2 Basic Definitiona prepositional phrase will begin with a preposition and end with a noun, pronoun, gerund, or clause, the "object" of the preposition. A prepositional phrase will function as an adjective or adverb. As an adjective, the prepositional phrase will answer the question Which one?
3 The object of the preposition will often have one or more modifiersto describe it. These are the patterns for a prepositional phrase:preposition + noun, pronoun, gerund, or clausepreposition + modifier(s) + noun, pronoun, gerund, or clause
4 Prepositionsas for at because of before behind below beneath beside between beyond but* by by means oftill to toward under underneath unlike until up upon up to with within withoutconcerning despite down during except except for excepting for from in in addition to in back of in case ofin front of in place of inside in spite of instead of into like near next of off ononto on top of out out of outside over past regarding round since through throughoutabout above according to across after against along along with among apart from around as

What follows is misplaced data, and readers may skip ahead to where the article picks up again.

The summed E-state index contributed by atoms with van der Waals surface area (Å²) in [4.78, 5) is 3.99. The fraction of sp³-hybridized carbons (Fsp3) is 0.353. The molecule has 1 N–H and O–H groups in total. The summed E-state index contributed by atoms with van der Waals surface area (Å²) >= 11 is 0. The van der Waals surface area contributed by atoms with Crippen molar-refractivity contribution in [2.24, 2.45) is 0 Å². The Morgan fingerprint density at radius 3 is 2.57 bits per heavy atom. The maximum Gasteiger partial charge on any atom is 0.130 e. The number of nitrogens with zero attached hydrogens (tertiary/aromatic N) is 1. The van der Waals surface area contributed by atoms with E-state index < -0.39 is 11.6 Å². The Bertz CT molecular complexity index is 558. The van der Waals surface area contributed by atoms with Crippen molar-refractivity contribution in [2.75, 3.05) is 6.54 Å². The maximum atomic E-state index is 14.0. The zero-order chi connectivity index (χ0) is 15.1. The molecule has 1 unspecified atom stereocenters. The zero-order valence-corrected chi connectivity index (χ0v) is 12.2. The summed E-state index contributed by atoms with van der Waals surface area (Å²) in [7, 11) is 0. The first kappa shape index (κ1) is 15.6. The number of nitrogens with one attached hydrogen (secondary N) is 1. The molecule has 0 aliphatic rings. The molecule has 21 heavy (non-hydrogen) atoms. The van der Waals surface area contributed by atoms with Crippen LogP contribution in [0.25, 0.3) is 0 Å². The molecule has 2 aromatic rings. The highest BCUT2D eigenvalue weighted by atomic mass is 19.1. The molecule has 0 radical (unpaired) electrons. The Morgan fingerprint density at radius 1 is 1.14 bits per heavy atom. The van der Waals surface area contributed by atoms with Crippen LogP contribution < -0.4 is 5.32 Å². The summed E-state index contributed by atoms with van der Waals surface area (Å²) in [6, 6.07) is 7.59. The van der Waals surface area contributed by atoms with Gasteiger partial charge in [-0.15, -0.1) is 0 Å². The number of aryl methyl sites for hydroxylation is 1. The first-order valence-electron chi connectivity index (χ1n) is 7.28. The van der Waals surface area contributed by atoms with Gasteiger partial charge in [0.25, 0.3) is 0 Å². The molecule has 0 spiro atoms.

5 Basic ExamplesAt homeAt = preposition; home = noun.In timeIn = preposition; time = noun.
6 More Complex Examples From my grandmother From = preposition; my = modifier; grandmother = noun.Under the warm blanketUnder = preposition; the, warm = modifiers; blanket = noun.In the weedy, overgrown gardenIn = preposition; the, weedy, overgrown = modifiers;garden = noun.Along the busy, six-lane highwayAlong = preposition; the, busy, six-lane = modifiers;highway = noun.By writing furiouslyBy = preposition; writing = gerund; furiously = modifier.
7 Remember that a prepositional phrase will never contain the subject of a sentence.
8 WATCH OUT!Neither of these cookbooks contains the recipe for Manhattan-style squid eyeball stew.Cookbooks do indeed contain recipes. In this sentence, however,cookbooks is part of the prepositional phrase of these cookbooks.Neither—whatever a neither is—is the subject for the verb contains.Neither is singular, so you need the singular form of the verb,contains. If you incorrectly identified cookbooks as the subject, you might write contain, the plural form, and thus commit a subject-verb agreement error.